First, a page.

May 09 2019

Source Credibility

How much of an influence does the source of information have on our reactions to that information? Not surprisingly, it has a significant effect. A new study supports this conclusion, but I think the implications are far more narrow than the reporting suggests.

In the study subjects were first given a generally positive attitude toward a character named Kevin. They were then told something disturbing about Kevin, that he beat his wife. However, one group was told this information came from official police reports. The other was told it came from a friend of Kevin’s ex-girlfriend. The new information had a much greater effect on attitudes when it came from a credible source than a dubious one. This was true even if the information first created a negative impression of Kevin, and then the subjects were later told the source of the information. They quickly corrected their opinion with the new information.

I find none of this surprising given prior psychological research. When it comes to beliefs about which we are largely emotionally neutral (like our attitudes toward a fictional character in a study) we tend to naturally follow a Bayesian approach – we update our conclusions as new information comes in. We also have a desire to be correct, all things being equal, and therefore would reasonably consider the source of information. The study results may also be reflecting a small confirmation bias. If subjects already believe Kevin is a good guy, they would be biased against changing this conclusion unless the new information warranted it. So a rumor from a friend of an ex-girlfriend, which we can easily rationalize away as having a grudge, is not enough. It’s hard to argue with official police reports, however.

Study author Melissa Ferguson is quoted as saying about this study:

“Our studies suggest that establishing credibility for news sources is the right policy to combat fake news.”

“Suggest” is an appropriately soft word here, but even that might be too strong for this one study. The problem is context, which we know from a growing body of research is critical to these issues. The problem with fake news is that it is often related to important or emotional topics, ones that relate to our tribal affiliations. I would predict that source credibility would have a negligible effect on combating such fake news.

When dealing with beliefs that relate to emotionally-held conclusions, or our source of tribal identity, we tend to deviate from a logical Bayesian approach. Rather we engage in motivated reasoning, and all the rules change. Facts become increasingly irrelevant, and our ability to rationalize is on full display.

Further, the relationship between source credibility and confirmation bias become intertwined. What I mean by this is that we tend to evaluate the credibility of a source based on whether or not it confirms what we already believe or want to believe. So Republicans might find Fox News more credible, while Democrats find MSNBC more credible. This is, in fact, what has been happening, with people increasingly trapped in ideological echochambers which become their reality. They believe they are well-informed, and that those who disagree with them are the victims of “fake news.” I am not implying a symmetry here in terms of objective credibility. Some news outlets are objectively better than others, in terms of their journalistic integrity and the neutrality and fairness of their editorial policy. The problem is with the perception of credibility, which seems to be determined by alignment with ideology, not the rigorousness of their process.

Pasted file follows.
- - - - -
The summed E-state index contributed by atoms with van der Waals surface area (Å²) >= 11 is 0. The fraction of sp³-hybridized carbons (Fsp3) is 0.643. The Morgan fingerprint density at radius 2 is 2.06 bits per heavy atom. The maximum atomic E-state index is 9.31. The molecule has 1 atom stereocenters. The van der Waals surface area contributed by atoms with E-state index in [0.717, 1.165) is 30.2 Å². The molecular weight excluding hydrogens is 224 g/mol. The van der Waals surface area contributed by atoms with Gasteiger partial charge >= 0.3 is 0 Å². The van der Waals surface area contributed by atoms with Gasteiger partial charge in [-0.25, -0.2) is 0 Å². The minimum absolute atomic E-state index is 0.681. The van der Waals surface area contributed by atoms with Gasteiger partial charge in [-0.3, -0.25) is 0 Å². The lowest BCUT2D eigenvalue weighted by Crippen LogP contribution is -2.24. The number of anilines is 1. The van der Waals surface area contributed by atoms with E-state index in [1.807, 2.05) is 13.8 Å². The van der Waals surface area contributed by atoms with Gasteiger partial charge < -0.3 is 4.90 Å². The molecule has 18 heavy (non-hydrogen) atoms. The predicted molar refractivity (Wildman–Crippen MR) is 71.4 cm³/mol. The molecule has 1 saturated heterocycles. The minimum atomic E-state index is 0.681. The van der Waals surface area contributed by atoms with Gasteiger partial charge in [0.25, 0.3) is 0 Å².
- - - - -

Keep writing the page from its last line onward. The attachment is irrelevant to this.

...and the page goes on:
The result can be extremely frustrating. Many Americans, now, have probably had the experience of arguing with someone who seems to be living in an alternate reality. We have lost a shared common reality, even in terms of basic facts and logic, to feuding ideological realities. I applaud the fact that social psychologists are researching this problem, and the current study is one small slice of useful information. But I don’t feel that we are anywhere near a practical solution.

The problem, of course, extends beyond mere political ideology, or we can say that political ideology intrudes on scientific questions. It has now become a matter of political ideology whether or not the science on climate change, for example, is credible. We have lost to a large practical degree even the objective reality of a consensus of peer-reviewed published science or expert opinion. We are living in the age of revisionism, where politicians and ideologues can revise history and scientific reality to their liking. They can then spread their alternate reality online alongside other more traditional news outlets. All news and information has now just become noise, and people are free to rely on confirmation bias and motivated reasoning to sort through it all. We can all construct our realities by filtering the background noise, and then be confident in the conclusion that our beliefs are correct, and those who disagree with us are evil, part of a conspiracy, shills, or just hopelessly gullible or naive.

There is no simple fix for this. We need a culture change, we need to carefully consider changes to our information infrastructure, and above all we need to teach science and critical thinking.

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